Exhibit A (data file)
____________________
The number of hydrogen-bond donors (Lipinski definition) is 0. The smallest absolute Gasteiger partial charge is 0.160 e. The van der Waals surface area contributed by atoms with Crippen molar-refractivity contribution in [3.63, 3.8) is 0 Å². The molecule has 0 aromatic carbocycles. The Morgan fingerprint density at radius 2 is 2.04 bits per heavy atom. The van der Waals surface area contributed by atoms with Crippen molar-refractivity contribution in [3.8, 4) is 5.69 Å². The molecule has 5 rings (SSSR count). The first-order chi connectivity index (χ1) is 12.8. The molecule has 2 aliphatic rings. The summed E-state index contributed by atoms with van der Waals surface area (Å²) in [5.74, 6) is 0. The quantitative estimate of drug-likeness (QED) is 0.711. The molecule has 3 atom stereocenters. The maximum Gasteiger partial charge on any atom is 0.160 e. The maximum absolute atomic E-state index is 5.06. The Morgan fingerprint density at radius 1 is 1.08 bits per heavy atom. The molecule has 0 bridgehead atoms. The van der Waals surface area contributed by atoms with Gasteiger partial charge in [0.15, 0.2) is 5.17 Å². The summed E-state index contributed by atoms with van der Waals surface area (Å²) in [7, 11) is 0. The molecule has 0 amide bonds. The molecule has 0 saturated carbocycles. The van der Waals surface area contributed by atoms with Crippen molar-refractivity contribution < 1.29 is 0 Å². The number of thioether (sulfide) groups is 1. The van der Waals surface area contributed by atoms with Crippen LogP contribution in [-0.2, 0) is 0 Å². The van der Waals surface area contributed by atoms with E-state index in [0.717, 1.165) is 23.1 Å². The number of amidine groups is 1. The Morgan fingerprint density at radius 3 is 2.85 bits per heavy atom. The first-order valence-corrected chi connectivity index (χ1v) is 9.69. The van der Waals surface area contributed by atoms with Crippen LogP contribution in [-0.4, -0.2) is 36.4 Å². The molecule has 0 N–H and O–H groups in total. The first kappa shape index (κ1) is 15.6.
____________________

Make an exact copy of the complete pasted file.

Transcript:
The number of hydrogen-bond donors (Lipinski definition) is 0. The smallest absolute Gasteiger partial charge is 0.160 e. The van der Waals surface area contributed by atoms with Crippen molar-refractivity contribution in [3.63, 3.8) is 0 Å². The molecule has 0 aromatic carbocycles. The Morgan fingerprint density at radius 2 is 2.04 bits per heavy atom. The van der Waals surface area contributed by atoms with Crippen molar-refractivity contribution in [3.8, 4) is 5.69 Å². The molecule has 5 rings (SSSR count). The first-order chi connectivity index (χ1) is 12.8. The molecule has 2 aliphatic rings. The summed E-state index contributed by atoms with van der Waals surface area (Å²) in [5.74, 6) is 0. The quantitative estimate of drug-likeness (QED) is 0.711. The molecule has 3 atom stereocenters. The maximum Gasteiger partial charge on any atom is 0.160 e. The maximum absolute atomic E-state index is 5.06. The Morgan fingerprint density at radius 1 is 1.08 bits per heavy atom. The molecule has 0 bridgehead atoms. The van der Waals surface area contributed by atoms with Gasteiger partial charge in [0.15, 0.2) is 5.17 Å². The summed E-state index contributed by atoms with van der Waals surface area (Å²) in [7, 11) is 0. The molecule has 0 amide bonds. The molecule has 0 saturated carbocycles. The van der Waals surface area contributed by atoms with Crippen molar-refractivity contribution < 1.29 is 0 Å². The number of thioether (sulfide) groups is 1. The van der Waals surface area contributed by atoms with Crippen LogP contribution in [-0.2, 0) is 0 Å². The van der Waals surface area contributed by atoms with E-state index in [0.717, 1.165) is 23.1 Å². The number of amidine groups is 1. The Morgan fingerprint density at radius 3 is 2.85 bits per heavy atom. The first-order valence-corrected chi connectivity index (χ1v) is 9.69. The van der Waals surface area contributed by atoms with Crippen LogP contribution in [-0.4, -0.2) is 36.4 Å². The molecule has 0 N–H and O–H groups in total. The first kappa shape index (κ1) is 15.6.